Now we have a mechanism that listens for incoming events, but it’s time to put the “state” in “state machine”. We create a local variable of type Sting (named “currentState”), and set it to the name of the state we are currently in. The initial value of the variable is set to “on” since that is the start state of our state machine.
Now we have the two key pieces to decide what actions to execute at any given point in the state machine: the event that was received and the current state of the state machine. For example, if the current state is “started” and we receive the event “stop” we want to execute the action “stop internal clock” and set the current state to “stopped”. To implement this given our existing event-processing loop (a Pick inside a While), we will use a Switch activity inside every branch of the Pick activity, where the “currentState” variable will be the expression we are switching on. Every case of the Switch will generally contain: (a) the set of activities to execute and (b) an Assign statement that sets the value of the “currentState” variable to cause the state machine to transition to its next state.
This is outlined in the diagrambelow;the code is available in theStopWatch40SinglePicksample accompanying this paper.
Note: This diagram (and some others further on in this document) was built using a graphical editor instead of the built in WF4 designer to make it as simple and clear as possible. You can easily recreate this workflow and achieve identical functionality by dragging activities out of the WF4 Toolbox onto the design surface and composing them to resemble the above layout.
Some considerations when using this approach:
- There is a unique place where we listen for every possible event, which minimizes the repetition oflistening logic (Receive activity, create bookmark, etc) where we accept external data into the workflow. This becomes important in scenarios where the same set of events is used multiple times in the state machine. Since we have one location where we listen for any given event (the trigger of the pick branch), there is no duplication of the listening logic.
- The structure of the workflow does not enforce the events that are valid in a given state. Since all events are accepted in all states, it forces the workflow author to throw exceptions (or take other appropriate action) when an invalid input is received (this is marked by the Invalid transition blocks in the diagram).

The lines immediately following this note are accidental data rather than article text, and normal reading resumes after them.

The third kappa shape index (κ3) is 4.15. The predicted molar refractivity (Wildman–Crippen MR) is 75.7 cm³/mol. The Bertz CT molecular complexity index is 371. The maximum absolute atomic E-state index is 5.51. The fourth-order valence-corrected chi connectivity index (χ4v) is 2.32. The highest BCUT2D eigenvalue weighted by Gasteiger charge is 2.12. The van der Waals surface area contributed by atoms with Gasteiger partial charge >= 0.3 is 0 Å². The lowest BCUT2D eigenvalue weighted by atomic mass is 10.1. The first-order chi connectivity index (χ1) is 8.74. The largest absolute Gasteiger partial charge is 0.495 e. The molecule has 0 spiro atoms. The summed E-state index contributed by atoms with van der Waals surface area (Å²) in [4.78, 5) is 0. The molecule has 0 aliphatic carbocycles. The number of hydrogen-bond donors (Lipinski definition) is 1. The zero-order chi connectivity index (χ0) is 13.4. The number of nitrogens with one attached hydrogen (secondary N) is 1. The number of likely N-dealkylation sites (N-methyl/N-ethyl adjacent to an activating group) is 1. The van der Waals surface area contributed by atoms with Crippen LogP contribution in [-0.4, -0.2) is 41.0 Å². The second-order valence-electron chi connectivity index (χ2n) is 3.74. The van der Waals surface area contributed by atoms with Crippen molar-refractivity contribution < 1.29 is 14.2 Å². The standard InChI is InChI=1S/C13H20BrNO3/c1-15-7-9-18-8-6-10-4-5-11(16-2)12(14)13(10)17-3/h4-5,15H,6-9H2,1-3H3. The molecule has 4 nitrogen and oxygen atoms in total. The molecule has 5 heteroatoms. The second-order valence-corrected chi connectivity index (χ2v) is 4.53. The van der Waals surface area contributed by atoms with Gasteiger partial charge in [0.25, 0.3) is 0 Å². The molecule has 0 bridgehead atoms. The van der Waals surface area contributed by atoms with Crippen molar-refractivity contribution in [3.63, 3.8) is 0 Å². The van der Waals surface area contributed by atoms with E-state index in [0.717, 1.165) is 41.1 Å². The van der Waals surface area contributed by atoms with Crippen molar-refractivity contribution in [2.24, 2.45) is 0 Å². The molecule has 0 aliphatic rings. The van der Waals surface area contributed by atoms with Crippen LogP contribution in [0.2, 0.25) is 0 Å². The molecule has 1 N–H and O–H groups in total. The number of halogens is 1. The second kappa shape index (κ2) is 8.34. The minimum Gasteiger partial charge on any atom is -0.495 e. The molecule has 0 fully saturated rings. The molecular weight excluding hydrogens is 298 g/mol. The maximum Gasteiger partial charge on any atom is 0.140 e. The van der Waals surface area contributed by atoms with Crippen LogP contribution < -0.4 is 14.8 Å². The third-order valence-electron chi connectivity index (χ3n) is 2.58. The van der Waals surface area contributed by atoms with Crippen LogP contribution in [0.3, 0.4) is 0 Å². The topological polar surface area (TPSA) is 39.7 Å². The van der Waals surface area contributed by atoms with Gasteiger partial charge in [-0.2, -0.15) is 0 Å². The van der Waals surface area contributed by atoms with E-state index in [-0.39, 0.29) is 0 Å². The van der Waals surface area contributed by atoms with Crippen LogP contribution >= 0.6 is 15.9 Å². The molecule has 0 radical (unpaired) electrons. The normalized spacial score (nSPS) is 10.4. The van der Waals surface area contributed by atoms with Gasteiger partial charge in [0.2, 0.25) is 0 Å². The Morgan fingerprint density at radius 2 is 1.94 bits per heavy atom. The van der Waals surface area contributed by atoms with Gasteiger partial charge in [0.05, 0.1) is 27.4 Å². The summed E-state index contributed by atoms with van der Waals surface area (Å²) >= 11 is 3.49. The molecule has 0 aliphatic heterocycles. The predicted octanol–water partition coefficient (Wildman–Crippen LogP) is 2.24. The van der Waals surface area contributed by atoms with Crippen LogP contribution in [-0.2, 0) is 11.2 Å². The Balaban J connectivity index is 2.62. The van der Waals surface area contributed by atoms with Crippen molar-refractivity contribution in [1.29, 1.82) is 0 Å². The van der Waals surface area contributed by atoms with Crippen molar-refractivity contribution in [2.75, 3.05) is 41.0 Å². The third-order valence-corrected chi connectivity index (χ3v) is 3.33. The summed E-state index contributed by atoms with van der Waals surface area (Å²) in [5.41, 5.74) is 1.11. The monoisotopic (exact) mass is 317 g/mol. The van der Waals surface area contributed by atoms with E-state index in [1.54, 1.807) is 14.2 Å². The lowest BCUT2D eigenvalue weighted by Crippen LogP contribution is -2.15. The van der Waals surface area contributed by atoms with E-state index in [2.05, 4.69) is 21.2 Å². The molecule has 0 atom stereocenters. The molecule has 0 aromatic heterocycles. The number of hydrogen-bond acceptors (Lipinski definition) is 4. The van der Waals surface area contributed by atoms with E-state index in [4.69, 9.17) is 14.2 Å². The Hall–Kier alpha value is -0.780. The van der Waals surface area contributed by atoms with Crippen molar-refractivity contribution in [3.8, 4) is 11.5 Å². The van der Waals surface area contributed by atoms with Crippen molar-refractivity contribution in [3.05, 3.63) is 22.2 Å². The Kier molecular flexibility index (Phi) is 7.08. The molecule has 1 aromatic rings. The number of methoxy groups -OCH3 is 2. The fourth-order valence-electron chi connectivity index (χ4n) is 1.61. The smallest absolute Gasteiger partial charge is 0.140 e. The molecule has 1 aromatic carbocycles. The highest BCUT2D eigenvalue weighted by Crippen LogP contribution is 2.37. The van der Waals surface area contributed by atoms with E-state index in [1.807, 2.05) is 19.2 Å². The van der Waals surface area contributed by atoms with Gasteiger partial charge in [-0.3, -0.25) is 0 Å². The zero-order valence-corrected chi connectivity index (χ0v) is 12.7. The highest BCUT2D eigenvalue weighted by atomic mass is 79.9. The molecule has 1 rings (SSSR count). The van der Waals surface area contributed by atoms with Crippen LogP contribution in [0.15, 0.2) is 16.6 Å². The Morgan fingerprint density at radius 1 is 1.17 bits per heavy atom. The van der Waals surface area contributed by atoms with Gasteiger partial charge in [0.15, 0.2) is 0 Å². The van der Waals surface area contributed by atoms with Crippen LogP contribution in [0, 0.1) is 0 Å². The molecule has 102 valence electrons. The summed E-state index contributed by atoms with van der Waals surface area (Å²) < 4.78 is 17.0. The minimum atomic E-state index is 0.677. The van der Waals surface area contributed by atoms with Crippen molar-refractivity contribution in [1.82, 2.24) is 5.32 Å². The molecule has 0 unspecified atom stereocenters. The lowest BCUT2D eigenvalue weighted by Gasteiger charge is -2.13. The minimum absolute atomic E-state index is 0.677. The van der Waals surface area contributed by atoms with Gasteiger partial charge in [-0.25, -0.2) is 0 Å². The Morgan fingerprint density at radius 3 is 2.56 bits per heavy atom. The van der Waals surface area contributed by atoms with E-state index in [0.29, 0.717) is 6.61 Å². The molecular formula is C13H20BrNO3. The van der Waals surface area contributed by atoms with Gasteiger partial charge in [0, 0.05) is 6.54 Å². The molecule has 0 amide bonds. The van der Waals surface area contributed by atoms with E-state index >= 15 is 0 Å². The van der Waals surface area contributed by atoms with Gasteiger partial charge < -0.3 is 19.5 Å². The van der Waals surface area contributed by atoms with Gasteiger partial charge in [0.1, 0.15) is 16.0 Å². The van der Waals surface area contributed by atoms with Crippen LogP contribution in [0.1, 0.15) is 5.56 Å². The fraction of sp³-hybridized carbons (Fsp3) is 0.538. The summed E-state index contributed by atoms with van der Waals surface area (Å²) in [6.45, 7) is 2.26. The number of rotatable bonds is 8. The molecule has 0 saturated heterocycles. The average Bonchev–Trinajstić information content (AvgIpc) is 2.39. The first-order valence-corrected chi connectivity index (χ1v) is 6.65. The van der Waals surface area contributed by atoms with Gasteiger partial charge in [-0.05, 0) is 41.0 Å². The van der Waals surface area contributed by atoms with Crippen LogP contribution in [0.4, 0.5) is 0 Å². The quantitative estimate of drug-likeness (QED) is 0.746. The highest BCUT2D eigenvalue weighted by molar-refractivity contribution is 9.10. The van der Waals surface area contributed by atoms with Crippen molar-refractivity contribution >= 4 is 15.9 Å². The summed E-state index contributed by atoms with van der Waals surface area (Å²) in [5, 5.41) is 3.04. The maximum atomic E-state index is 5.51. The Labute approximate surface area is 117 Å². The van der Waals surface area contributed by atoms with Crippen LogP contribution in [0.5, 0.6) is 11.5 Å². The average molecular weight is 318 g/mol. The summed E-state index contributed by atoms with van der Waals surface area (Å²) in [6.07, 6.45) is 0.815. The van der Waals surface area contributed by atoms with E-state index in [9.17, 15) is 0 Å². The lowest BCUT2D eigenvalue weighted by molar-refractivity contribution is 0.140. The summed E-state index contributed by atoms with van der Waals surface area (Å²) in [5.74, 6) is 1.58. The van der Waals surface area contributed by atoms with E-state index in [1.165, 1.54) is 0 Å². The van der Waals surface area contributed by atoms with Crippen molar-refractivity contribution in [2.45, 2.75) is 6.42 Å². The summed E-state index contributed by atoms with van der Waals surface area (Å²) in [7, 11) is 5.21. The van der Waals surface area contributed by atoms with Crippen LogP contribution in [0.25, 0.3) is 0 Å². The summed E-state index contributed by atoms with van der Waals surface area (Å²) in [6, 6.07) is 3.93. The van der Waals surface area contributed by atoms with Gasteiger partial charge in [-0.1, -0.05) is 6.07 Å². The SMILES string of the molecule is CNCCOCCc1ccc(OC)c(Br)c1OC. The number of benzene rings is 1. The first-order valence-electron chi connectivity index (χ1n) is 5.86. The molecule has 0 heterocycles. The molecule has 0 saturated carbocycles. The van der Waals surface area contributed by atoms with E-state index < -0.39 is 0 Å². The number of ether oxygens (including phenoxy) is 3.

- In state machines where each event is used only once or twice, this model might not be the best fit, since we get no benefit from centralizing the listening logic. The additional overhead of having to handle invalid events (see the previous point) makes this approach less practical than the alternatives we are about to present.
- One of the reasons we choose WF to model state machines is due to its power to express them in a way that feels natural to us. The way we partition our states and even the way we position them on our design surface in WF3 is meaningful as it helps us reason about the way the state machine executes. In the pattern we just presented some of this expressive power is lost since states and transitions are not as obvious upon quick inspection of the workflow. This becomes more apparent as the size of the state machine grows.
Solution Based on Multiple Pick Activities
In some sense this approach is the inverseof the event-driven approach. The first pivot in our loop is no longer the event but the current state of the state machine; this may make this model easier to think about.The state machine is modeled as a While loop with a Switch activity (the variable again being “currentState”), which contains one case for each state of the state machine. We need two pieces to decide what action to execute – the state we’re in and the event that was raised – and we now have the first piece. To get the second piece we need to listen for events inside each case of the Switch activity. To accomplish that we use a Pick activity with branches corresponding to the events that can trigger transitions in that given state. Once an event is received, any work associated with that transition is carried out, and the state machine transitions to the next state. Similar to the previous model, the transition happens by setting the value of the “currentState” variable.